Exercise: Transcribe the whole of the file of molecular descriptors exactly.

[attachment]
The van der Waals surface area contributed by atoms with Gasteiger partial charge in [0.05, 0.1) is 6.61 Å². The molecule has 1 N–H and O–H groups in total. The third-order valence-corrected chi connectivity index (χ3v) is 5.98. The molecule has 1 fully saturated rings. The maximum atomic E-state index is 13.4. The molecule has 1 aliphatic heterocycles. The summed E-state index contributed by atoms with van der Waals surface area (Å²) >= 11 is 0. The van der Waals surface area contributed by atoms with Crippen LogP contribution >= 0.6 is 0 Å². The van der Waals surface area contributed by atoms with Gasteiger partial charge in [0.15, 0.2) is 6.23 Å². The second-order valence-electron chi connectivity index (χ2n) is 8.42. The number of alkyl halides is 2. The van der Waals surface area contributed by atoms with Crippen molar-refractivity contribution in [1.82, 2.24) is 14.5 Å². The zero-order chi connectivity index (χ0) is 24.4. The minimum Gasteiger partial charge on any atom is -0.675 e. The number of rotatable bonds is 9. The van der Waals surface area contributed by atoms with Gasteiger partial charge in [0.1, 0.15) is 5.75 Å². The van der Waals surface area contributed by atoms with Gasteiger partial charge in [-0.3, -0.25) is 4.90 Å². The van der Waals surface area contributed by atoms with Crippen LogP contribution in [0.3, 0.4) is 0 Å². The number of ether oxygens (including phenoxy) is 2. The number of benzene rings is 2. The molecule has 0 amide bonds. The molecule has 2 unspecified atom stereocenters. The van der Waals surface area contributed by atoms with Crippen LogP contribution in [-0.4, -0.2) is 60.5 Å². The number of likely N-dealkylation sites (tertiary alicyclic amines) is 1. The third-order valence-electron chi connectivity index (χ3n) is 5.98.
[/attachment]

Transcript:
The van der Waals surface area contributed by atoms with Gasteiger partial charge in [0.05, 0.1) is 6.61 Å². The molecule has 1 N–H and O–H groups in total. The third-order valence-corrected chi connectivity index (χ3v) is 5.98. The molecule has 1 fully saturated rings. The maximum atomic E-state index is 13.4. The molecule has 1 aliphatic heterocycles. The summed E-state index contributed by atoms with van der Waals surface area (Å²) >= 11 is 0. The van der Waals surface area contributed by atoms with Crippen LogP contribution >= 0.6 is 0 Å². The van der Waals surface area contributed by atoms with Gasteiger partial charge in [0.15, 0.2) is 6.23 Å². The second-order valence-electron chi connectivity index (χ2n) is 8.42. The number of alkyl halides is 2. The van der Waals surface area contributed by atoms with Crippen molar-refractivity contribution in [1.82, 2.24) is 14.5 Å². The zero-order chi connectivity index (χ0) is 24.4. The minimum Gasteiger partial charge on any atom is -0.675 e. The number of rotatable bonds is 9. The van der Waals surface area contributed by atoms with Gasteiger partial charge in [0.1, 0.15) is 5.75 Å². The van der Waals surface area contributed by atoms with Gasteiger partial charge in [-0.3, -0.25) is 4.90 Å². The van der Waals surface area contributed by atoms with Crippen LogP contribution in [0.3, 0.4) is 0 Å². The number of ether oxygens (including phenoxy) is 2. The number of benzene rings is 2. The molecule has 0 amide bonds. The molecule has 2 unspecified atom stereocenters. The van der Waals surface area contributed by atoms with Crippen LogP contribution in [-0.4, -0.2) is 60.5 Å². The number of likely N-dealkylation sites (tertiary alicyclic amines) is 1. The third-order valence-electron chi connectivity index (χ3n) is 5.98.